A few weeks ago I happened to catch the 1978 adaptation of this novel, Who'll Stop the Rain, starring Nick Nolte when he was only, like, 36 instead of 902. The movie made me nostalgic for Robert Stone's original novel, so I found a first edition online for amazingly cheap and re-devoured it in a day. It's a great glimpse into scuzzy America c. 1970---the death of the 60s' cultural revolution, when druggie enlightenment turned into junk dealing and free love degenerated into a trip to the titty bar. We tend to look back on that period now either with sentimental moralizing (American Pastoral) or wacky absurdism (Inherent Vice). But Dog Soliders captures what must have felt like the plunge into the abyss of amorality that the so-called counterculture degenerated into in those scary post-Manson days when some revolutionaries argued with a straight face that the original Chuckie doll was right to slaughter the bourgeoisie (excuse me, "the pigs") because---dig, baby---American corruption and hypocrisy was way past redemption. What's perhaps most terrifying about this book is the lack of a moral center. The two main characters, Converse and Hicks, are both corrupt in their own ways, the former a writer scrambling to recapture his gonads by running "scag" into the States after a terrifying breakdown on a Nam battlefield, and the latter a self-fashioned zen/samurai merchant marine who in trying moments reaches for his submachine gun to get to nirvana. When Converse asks Hicks to sneak the H to Converse's wife, Marge, all hell breaks loose, and we're introduced to a variety of frightening simulacra of American capitalism. First and foremost, there's Antheil---which on name alone gets Stone massive points for cool. (George Antheil being a 1920s composer). He's a (maybe) narc who deals, dig, and he has two viscious thugs who do his evil bidding. Then there's the phony Hollywood sorts who wanna ride the dragon because it's hip, the drug hustler with the last name "Peace" who gets off watching other people getting off (so he can rip em off), and the unfortunate roshi who gets a lead sandwich for believing in transcendence. Take that, zen motherfucker!In the hands of a thriller writer, these would be cartoon characters, but for Stone they become opportunities to plumb philosophical reactions to the problem of "engage" (the French noun, not the verb). First and foremost is nihilism, the state of the American soul post-1960s, but also Christian sacrifice and Buddhist poise. If you like your characters well-read and quote-dropping when they beat the shit out of each other (as I do), the dialogue works really well. Plus Hicks is a fairly obvious attempt to assess the legacy of that Holy Fool Neal Cassady (Dean Moriarty of Kerouac fame), whom Stone knew from hanging with the Kesey crowd c. 63-64. If you know how Cassady met his unfortunate demise in 1968, Hick's final march out of the desert of American emptiness (wooshy with smack) will ring excitingly familiar. I would say this is definitely a 70s classic, and probably my fave attempt at a postmortem on the 60s.Which makes the movie all the more frustrating. For contemporary viewers it's probably most interesting for the familiar faces. There's Michael Moriarity, soon of the original Law and Order, as Converse. And the GREAT Anthony Zerbe, previously seen wearing a black hood while taunting Charlton Heston in The Omega Man, as Antheil. Ray Sharkey, a great actor now more famous for denying he had AIDS in the eary 90s, along with Richard Masur, who usually plays the judge or the wussy ex-husband. Unfortunately, the script guts the book, despite the use of a lot of the original dialogue. This is especially unfortuante for Moriarty, who usually goes full metal hambone when he acts (see the cult classic Q, or Quetzalcoatl!). Plus the movie is full of those irritating zooms that no director in the 70s could do without when they had to UNDERSCORE A DRAMATIC MOMENT. Then there's Nolte, who was a gorgeous hunk of raw beef in the day. Too bad he has to go proto-Rambo at the movie's end; he's more fun when he's bitch-sapping Charles Haid (shortly of Hill Street Blues!). So watch the movie only if you're into an endless soundtrack of Creedence Clearweater Revival, which no Vietnam flick can resist, just as no baseball movie can do without "Centerfield." Yea, Fogerty!But if you like tough, uncompromising books about fallen people you wouldn't step within ten feet of, these dogs do hunt.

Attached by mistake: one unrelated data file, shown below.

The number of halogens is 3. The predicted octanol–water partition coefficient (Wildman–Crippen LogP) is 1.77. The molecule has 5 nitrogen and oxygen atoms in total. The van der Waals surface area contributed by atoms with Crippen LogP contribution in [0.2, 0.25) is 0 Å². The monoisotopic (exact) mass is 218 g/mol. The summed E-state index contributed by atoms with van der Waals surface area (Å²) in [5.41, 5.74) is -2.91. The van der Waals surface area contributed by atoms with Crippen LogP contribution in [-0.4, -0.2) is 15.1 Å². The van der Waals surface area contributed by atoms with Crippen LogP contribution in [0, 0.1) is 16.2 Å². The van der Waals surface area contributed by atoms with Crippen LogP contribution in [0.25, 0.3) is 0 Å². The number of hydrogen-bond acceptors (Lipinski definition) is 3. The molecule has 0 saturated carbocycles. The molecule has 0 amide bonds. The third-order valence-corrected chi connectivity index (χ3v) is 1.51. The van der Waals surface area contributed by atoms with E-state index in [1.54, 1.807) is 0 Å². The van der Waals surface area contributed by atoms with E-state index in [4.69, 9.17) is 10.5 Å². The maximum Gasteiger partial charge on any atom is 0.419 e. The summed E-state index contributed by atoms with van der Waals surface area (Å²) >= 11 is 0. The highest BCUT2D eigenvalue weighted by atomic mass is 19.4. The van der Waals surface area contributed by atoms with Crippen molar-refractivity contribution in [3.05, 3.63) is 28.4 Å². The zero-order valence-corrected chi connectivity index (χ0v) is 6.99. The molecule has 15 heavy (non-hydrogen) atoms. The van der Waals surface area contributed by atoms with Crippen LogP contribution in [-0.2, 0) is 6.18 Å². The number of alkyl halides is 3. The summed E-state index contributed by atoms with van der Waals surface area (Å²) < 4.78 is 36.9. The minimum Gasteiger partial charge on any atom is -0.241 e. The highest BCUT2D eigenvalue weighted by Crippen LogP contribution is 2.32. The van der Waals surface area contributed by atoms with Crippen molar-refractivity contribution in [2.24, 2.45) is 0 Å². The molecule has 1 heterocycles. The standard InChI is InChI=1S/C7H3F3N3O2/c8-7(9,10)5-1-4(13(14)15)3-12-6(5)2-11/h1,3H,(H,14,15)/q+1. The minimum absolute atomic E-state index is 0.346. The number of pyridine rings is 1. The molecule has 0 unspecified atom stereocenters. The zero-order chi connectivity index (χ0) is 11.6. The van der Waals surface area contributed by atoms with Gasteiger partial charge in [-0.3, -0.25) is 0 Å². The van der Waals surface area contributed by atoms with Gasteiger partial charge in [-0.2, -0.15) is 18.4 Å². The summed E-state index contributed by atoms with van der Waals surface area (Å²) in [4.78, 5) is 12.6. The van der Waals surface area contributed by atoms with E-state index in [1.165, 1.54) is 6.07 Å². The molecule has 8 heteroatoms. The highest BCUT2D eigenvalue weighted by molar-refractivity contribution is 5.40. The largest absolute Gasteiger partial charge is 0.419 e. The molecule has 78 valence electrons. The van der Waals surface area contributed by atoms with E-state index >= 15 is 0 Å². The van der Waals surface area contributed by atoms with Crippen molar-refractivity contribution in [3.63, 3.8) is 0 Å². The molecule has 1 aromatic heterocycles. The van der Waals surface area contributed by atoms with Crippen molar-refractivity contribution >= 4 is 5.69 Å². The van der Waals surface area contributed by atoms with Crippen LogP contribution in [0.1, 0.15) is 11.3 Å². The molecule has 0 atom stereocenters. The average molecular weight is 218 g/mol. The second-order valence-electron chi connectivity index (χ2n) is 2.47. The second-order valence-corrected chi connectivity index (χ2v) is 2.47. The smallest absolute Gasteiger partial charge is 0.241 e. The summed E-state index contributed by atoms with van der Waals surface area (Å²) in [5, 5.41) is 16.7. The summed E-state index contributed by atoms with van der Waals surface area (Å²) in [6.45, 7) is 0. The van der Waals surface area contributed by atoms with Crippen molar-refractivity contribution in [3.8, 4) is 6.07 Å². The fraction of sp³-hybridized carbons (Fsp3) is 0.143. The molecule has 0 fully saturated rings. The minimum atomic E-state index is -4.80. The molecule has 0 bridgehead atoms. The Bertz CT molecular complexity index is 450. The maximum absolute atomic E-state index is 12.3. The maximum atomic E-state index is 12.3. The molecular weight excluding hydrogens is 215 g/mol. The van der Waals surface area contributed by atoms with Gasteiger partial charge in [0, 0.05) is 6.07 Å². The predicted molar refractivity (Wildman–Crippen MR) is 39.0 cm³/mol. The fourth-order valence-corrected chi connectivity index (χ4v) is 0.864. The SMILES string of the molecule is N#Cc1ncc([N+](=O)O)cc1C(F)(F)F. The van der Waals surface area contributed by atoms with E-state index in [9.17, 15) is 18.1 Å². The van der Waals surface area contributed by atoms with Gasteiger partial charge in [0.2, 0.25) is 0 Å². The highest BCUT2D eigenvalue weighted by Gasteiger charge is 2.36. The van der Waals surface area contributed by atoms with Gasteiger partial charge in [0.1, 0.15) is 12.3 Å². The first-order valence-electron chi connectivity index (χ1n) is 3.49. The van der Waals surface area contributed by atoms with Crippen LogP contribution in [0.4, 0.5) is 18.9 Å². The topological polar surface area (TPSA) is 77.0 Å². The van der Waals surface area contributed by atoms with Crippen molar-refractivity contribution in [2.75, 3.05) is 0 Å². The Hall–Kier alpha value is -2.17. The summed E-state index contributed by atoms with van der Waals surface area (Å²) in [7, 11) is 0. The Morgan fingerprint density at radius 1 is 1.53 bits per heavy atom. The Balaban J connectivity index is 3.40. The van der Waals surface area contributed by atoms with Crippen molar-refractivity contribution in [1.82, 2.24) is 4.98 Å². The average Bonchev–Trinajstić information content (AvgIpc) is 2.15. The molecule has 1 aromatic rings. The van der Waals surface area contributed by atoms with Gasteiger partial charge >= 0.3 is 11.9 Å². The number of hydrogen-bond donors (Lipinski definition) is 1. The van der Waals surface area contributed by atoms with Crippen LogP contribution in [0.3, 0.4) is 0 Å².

Michael Burroughs